Google positions itself as the place to go when consumers need ‘help’
Proving that Beatles music is timeless, Google has enlisted the song ‘Help’ to promote its multiple offerings as saviors to the millions that use the search giant’s services.
Google's 'Here to Help' campaign
The campaign debuts on MLB Opening Day (March 28) and will air during the NCAA Sweet 16 games. The spot, 'Here to Help,' features user-generated content to show real, relatable life moments where Google products help make things a little better for users – like trying to avoid traffic to get home faster, having to “undo send” an email or going incognito to enjoy some quality family time.
The campaign’s theme is also a nod to upcoming campaigns showcasing all the ways Google aims to be helpful not only to users but to partners, customers and society as a whole.
Additional 15-second spots will roll out across TV and online throughout the rest of the NCAA tournament and MLB opening week. It was created by Google’s in-house Brand Studio.
The 15-second spots center on little moments where people need various versions of help from Google. One features a couple of young boys in a bath covered in paint. The dad asks whose idea it was, while Google Home finds “playgrounds near me.” Another humorous bit of footage sees a teen cymbal player losing one of his cymbals mid-anthem, as the Google assistant types “add cymbal strap to shopping list.”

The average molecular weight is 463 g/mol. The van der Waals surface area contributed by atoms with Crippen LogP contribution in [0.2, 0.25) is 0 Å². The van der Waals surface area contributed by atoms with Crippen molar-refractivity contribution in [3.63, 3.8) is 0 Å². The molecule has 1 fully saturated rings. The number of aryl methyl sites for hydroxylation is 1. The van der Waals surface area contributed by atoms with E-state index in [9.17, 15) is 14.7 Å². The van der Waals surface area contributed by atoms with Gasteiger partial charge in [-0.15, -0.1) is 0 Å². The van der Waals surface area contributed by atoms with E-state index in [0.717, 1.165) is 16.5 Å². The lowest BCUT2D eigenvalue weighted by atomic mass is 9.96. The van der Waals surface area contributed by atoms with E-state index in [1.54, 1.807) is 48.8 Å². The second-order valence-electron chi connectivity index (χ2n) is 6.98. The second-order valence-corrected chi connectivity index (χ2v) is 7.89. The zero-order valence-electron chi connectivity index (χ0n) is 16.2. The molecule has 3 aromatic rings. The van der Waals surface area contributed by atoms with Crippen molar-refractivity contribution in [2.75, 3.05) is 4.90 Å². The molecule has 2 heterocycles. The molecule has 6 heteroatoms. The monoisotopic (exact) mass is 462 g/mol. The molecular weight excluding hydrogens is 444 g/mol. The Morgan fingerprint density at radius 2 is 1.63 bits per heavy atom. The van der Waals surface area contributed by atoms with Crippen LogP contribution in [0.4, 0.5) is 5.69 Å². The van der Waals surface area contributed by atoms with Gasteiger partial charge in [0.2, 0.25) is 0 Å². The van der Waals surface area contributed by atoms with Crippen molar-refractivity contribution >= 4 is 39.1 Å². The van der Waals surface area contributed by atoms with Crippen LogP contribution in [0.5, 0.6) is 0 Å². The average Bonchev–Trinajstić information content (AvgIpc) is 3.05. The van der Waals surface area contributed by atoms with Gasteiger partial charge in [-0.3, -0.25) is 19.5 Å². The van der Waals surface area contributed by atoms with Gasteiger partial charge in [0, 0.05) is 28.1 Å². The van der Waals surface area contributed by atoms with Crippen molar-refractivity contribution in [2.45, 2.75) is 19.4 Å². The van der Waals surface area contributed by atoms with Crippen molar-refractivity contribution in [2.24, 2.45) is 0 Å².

Google stated in a release that it is doing “more than we ever thought possible back when we started as a search engine. We’re helping people start and scale businesses…helping people in moments of crisis where timely information is most needed. We’re investing to close many inequality gaps around the world, helping people become digitally literate, acquire new professional skills, get a job in the digital economy or find new work when they return from service.”
Some recent launches and initiatives from the company include ‘Bolo’ in India, a reading tutor app; ‘Lookout’ AI tools on Pixel devices to help the visually impaired; tools for app developers; and developments of its News Initiative.
The campaign comes as BBC stated it was removing its podcasts from voice device Google Assistant and the Google Podcast app, because of the way the search giant promoted third-party apps, and days after the company received a €1.5bn (£1.28bn) fine from European regulators over antitrust violations.
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